Back to Rwanda?

Joe Olzacki with Rwandan Commissioner of Human Rights Pierre Karemera.

BLOOMFIELD – A year ago, Dr. Joseph Olzacki saw the results of genocide up close. A speaker at the UNESCO Global Intergenerational Training Forum in Rwanda, he learned first-hand how a culture and society can be destroyed when one group turns on another.
Olzacki, director of visual and performing arts for the Bloomfield public schools, is no stranger to the concept. He created The Identity Project with Rabbi Philip Lazowski, designed to help his students understand what happens when, as he puts it, “someone strips you of everything that makes you, you.”  The answer, he teaches them, is genocide.
Olzacki, who is not Jewish, holds a degree in political science with a focus in Holocaust studies. He designed The Identity Project to make the idea personal for his students, most of them of Afro-Caribbean backgrounds.
“They had to realize that they’re important,” he says, “that they could have changed or fixed something during the Holocaust, and that now they must stand up for others.”
While in Rwanda, Olzacki met Pierre Karemera, head of the Rwanda National Commission for Human Rights and president of the International Choir of Kigali.
Now Rwanda wants Olzacki back, this time to conduct music master classes with choir members and instructors.
“When I was in Rwanda, what I saw was a society still rebuilding, still in progress,” Olzacki says. “In the genocide, their culture was decimated. They have no musicians, their artists have mostly fled the country. They have some understanding of Western music, but there’s no one left to teach it.”

Typical Rwandans live in poverty; the average Rwandan lives off ten dollars a month.

The 1994 mass murder took an estimated 850,000 lives, or as much as 20 percent of the country’s population. Olzacki says that there is a fear in the country that ignorance of other cultures will breed another genocide. For that reason, Karemera has created the Western-style chorus so as to broaden knowledge and awareness of the arts outside Rwanda. “They realize that, without development of the arts, their society will stagnate,” Olzacki says.
“When you look at totalitarian governments, the first thing they try to control is the arts,” Olzacki says. “The arts represent freedom of thought and require everyone to take all of what they know and believe and put it out there for others to experience. Hitler, Stalin, and Mussolini all tried to control the arts, and eventually abolished them, because freedom of thought is the biggest enemy to totalitarian governments.”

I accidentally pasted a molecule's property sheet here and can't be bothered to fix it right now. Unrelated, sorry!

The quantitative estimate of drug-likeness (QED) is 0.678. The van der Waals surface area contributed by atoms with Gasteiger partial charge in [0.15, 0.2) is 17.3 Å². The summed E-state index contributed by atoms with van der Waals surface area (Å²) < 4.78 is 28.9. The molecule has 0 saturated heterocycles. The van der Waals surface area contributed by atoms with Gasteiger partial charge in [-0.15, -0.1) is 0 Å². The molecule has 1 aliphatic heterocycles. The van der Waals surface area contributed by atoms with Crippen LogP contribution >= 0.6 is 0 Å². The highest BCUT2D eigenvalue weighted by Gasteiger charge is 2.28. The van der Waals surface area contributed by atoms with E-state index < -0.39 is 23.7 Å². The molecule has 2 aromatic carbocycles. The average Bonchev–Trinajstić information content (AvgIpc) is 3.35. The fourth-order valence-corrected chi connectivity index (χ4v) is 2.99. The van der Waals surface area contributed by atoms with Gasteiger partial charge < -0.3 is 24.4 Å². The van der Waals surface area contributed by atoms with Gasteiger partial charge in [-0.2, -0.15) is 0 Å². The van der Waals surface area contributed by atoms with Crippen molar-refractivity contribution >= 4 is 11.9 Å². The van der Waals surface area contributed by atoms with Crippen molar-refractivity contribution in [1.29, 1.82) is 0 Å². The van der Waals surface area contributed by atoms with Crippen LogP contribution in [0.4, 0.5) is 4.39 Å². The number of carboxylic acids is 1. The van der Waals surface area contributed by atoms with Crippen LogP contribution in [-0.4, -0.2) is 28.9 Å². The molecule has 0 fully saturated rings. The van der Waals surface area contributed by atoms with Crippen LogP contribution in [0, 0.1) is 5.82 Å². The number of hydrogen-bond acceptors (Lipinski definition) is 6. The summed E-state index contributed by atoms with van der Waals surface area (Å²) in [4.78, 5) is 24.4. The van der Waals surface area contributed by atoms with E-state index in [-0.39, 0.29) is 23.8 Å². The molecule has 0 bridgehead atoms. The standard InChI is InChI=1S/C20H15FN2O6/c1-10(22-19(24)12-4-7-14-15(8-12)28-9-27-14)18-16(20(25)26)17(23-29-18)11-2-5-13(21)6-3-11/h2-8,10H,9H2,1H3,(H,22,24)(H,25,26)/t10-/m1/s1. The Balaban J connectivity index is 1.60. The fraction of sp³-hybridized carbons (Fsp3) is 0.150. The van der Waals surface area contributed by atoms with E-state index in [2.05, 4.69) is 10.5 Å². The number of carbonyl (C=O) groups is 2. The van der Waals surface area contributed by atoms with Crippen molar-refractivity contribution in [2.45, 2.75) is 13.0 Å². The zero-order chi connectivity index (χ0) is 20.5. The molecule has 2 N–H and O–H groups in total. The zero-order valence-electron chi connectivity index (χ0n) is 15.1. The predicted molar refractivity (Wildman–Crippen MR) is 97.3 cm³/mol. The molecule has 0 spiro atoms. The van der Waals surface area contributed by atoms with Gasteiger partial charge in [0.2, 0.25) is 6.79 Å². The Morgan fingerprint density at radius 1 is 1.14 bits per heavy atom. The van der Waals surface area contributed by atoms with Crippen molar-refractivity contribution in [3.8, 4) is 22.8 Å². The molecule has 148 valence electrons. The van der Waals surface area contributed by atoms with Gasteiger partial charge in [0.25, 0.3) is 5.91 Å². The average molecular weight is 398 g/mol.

Olzacki hopes to bring what he has learned through The Identity Project to the Rwandan chorus. “I would be helping to feed their knowledge and understanding and their ability to think outside the box,” he says. “In this way, people become more tolerant of others because you realize that everyone has something to offer.”
Olzacki has a professional track record in rebuilding arts programs. After earning his PhD in education from the University of Hartford, he helped bring back the arts to the Immaculate Conception Church in Waterbury and public schools in East Haddam, before coming to the Bloomfield public schools.
While the International Choir of Kigali will host Olzacki, he is responsible for the cost of a plane ticket. The Jewish Federation Association of Connecticut (JFACT) is serving as a repository for tax-deductible donations, and is approaching several foundations on Olzacki’s behalf.
“We’re very fond of Joe and we know of his deep commitment,” says Bob Fishman, JFACT executive director. “He is very close with Rabbi Lazowski, who has asked us to pitch in and do what we can to help.” Fishman says that Olzacki would be asked to share his experiences with audiences in the Greater Hartford community upon his return from Rwanda.

For more information,  contact Bob Fishman at JFACT: (860) 727-5701/ jfact@mcmgmt.com .

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